.NET Framework General: What is the global assembly cache?
Q: What is the global assembly cache?
Each computer on which the common language runtime is installed has a machine-wide code cache called the 'Global Assembly Cache'. The global assembly cache (or GAC as it is commonly known) stores assemblies specifically designated to be shared by several applications on the computer. The global assembly cache is located in 'Windows/WinNT' directory and inherits the directory's access control list that administrators have used to protect the folder.
Assemblies installed in GAC should adhere to a specific versioning scheme that will allow them for side-by-side execution (multiple versions of the same assembly can be maintained in the GAC) of different code versions.
Shared Assemblies including all the important .NET System assemblies implementing the Framework Class Library reside within GAC. The GAC was originally called Fusion Cache and is implemented using Fusion.dll in .NET Framework.
Assemblies placed in the GAC must have the same assembly name and file name (not including the file name extension). For example, an assembly with the assembly name of 'myAssembly' must have a file name of either 'myAssembly.exe' or 'myAssembly.dll'.
Scenarios for installing Assemblies in GAC
There are multiple reasons why an assembly should be installed in GAC:
Administrators usually protect the 'Windows/WinNT' directory using an access control list (ACL) to control access. Because the GAC is located in 'Windows/WinNT' folder, this means that the GAC folder inherits the access rights from the 'Windows/WinNT' folder, and only administrators can modify the contents of the GAC. This will ensure that assemblies that are installed in GAC are not being accidentally removed/modified by in-experienced users.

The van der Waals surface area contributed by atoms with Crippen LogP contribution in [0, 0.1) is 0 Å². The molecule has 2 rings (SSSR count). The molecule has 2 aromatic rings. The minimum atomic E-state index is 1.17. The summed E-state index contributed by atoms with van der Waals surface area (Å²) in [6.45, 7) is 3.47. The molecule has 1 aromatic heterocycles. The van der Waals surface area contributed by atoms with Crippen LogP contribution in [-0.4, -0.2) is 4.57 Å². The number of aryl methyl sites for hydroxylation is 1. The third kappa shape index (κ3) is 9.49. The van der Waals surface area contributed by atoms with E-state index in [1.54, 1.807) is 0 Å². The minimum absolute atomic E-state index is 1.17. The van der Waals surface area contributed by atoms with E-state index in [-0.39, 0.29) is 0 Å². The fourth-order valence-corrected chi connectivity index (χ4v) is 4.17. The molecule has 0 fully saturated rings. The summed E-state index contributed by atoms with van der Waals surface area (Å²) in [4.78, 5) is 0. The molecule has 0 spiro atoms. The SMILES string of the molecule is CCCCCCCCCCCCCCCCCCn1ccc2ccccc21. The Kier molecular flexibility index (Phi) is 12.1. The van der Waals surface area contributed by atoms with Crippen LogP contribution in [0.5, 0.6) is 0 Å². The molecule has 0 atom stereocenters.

GAC acts as a common place for installing assemblies that are shared by multiple applications on the same machine. A common misconception is that in order to make the .NET assemblies available to COM InterOp or to the unmanaged code, the assemblies should be installed in GAC. However, this does not mandate installing assemblies in the GAC. Only those assemblies that are shared with other applications on the same machine should be installed in GAC.
Side-by-side execution means having the ability to install and use multiple versions of the same assembly. In simple words side-by-side versioning means having the same assembly present with multiple versions but with the same name. GAC can contain multiple copies of the same assembly with different versions, which allows a robust support for versioning in the Common Language Runtime.
As an additional search location:
When an assembly needs to be loaded by the Common Language Runtime, the CLR first checks the GAC for the assembly.
Pre-Requisites for installing an assembly in GAC
To install an assembly in GAC, the assembly must be signed with a strong name.
Originally Posted by .NET Framework Documentation
A strong name consists of the assembly's identity — its simple text name, version number, and culture information (if provided) — plus a public key and a digital signature. It is generated from an assembly file (the file that contains the assembly manifest, which in turn contains the names and hashes of all the files that make up the assembly), using the corresponding private key.
In order to help assemblies to sign with a string name, one can use the Strong Name Tool. Further information can also be found in the following article.
Installing/uninstalling an assembly in GAC
There are multiple ways of installing an assembly in GAC: